Panwang Festival of Yao Ethnic Group

Panhu Worshipping and Panwang Festival

Panhu, which is also called Panwang and Pangu, is the name of a legendary dragonlike dog. Panhu is actually a totem to the Yao people. Many Yao people believe that Panhu is their first ancestor. They worship him and offer sacrifice to him and gradually a particular fete came into being—Panwang Festival.

It was said that when Emperor Ku, or King Gaoxin was in power, his wife suffered from an ear disease for quite a long time. But later she fully recovered after a golden worm was picked out of her ear. Shortly afterwards the golden worm, which had been kept under a gourd, grew into a dragon-like dog with brocade lines all over the body. Hence the name Panhu came. (“Hu” means a kind of gourd.) Cute and smart, Panhu was adored by Emperor Ku and other officials. Later due to a rebellion attempt by a powerful foreign chief, Emperor Ku posted a notice for those who could bring him the chopped-off head of the chief. As a reward the emperor would let the man marry his daughter. Since no officer had the courage to suppress the rebellion, Panhu went there all by himself. Taking the chance of the chief’s hangover, he bit his head off and sent the head to Emperor Ku, who carried out his promise and married his daughter off.

Panhu, after staying in a golden bell for six days, then turned into a human being. After marriage Emperor conferred on him the title of “king of Shibao Palace” in Nanjing, for which he gained the name of “Panwang”(“wang” refers to king). However he showed no interest in wealth and rank and moved together with his wife to Zhongnanshan, where they went hunting and cultivated land and had their own children. Later Emperor Ku gave each of his twelve children, six boys and six girls, a surname, which became the earliest surnames of Yao people. Once when he was hunting, Panwang was hit by a goat and fell down the cliff and died. His children and grandchildren increased in number and the Yao nationality came into being.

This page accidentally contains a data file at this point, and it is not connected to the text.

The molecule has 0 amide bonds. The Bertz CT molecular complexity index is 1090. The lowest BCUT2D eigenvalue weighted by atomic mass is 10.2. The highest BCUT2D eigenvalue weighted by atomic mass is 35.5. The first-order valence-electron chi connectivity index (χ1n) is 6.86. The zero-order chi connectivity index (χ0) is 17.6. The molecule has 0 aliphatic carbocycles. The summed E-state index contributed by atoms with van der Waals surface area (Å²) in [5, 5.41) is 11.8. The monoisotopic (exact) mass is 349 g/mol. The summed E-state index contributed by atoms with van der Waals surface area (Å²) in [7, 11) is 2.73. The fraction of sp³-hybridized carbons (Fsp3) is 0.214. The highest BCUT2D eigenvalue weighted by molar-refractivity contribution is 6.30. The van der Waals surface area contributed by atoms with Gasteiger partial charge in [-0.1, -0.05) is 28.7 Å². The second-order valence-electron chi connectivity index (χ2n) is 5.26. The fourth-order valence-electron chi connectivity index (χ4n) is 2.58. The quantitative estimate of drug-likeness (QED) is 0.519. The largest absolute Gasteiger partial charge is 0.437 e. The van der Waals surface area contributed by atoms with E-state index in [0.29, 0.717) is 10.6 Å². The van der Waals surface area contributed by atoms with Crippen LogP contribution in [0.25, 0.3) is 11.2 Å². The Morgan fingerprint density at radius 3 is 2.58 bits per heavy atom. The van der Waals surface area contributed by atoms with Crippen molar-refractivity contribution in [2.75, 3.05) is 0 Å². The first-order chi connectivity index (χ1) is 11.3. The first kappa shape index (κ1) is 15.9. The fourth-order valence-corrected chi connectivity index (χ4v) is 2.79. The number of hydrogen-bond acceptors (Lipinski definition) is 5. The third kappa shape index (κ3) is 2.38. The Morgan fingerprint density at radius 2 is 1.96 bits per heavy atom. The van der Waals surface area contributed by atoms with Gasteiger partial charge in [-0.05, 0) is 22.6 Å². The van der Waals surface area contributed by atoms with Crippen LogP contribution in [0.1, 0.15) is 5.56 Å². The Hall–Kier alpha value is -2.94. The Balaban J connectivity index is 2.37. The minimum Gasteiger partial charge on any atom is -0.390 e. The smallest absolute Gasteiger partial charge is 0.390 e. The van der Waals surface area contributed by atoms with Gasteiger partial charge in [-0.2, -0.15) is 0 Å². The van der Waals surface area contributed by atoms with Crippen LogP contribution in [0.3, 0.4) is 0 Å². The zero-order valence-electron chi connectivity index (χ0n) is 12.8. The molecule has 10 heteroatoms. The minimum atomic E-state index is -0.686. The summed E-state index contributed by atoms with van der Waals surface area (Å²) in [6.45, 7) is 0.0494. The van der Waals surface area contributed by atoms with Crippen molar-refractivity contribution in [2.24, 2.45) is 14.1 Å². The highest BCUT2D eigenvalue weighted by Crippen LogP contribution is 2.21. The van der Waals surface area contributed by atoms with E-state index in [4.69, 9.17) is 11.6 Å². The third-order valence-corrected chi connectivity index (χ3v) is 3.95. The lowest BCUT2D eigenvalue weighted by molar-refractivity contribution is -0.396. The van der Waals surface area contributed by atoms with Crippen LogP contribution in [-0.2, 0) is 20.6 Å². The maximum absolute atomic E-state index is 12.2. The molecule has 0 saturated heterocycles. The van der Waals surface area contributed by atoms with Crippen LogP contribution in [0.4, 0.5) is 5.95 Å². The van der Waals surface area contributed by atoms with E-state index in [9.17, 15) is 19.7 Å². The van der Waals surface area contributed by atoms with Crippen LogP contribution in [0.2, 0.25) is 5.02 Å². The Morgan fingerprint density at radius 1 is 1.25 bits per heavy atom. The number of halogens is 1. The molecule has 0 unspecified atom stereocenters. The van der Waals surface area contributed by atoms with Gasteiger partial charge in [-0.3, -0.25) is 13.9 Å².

Even after his death, Panwang still blesses and protects his offsprings. Legendary has it that one year the Yao villages were stricken by severe droughts. As a result, all the villagers with the twelve surnames had to leave their native land to flee from a calamity. Things went from bad to worse when they were hit by a storm on their boat. At this moment they could do nothing but to prey to their first ancestor for protection, hoping that he would bless them safely in shore. It turned out that their wish was realized and they arrived safely in shore on October the 16th in the lunar calendar, which happened to be Panwang’s birthday. Yao people celebrated for their survival and redeemed a vow to Panwang by offering sacrifice to him. This became a convention and is still kept today.

Panwang Festival, which is also called “Tiao Panwang”, “Qing Panwang”, “Zuo Panwang” and “Huan Panwang Yuan”, is one of the most important festivals of Yao people. In the past this festival was celebrated in different scale at different time: some celebrated annually, some every three to five years; some hold activities within one household, some celebrated this festival together with other villages. During the festival, they not only slaughtered animals and had big feast with relatives and friends, but also recited lections, resorted to magic arts, danced “Panwang dance” and sung “Panwang songs”. At the National Yao Delegates Conference held in Nanning, Guangxi in August 1984, it was confirmed that Panwang Festival is held every August the 16th in the lunar calendar as a common festival for all the Yao people. Today’s Panwang Festival, with various cultural and recreational activities, has taken on a more jubilant, auspicious and convivial atmosphere.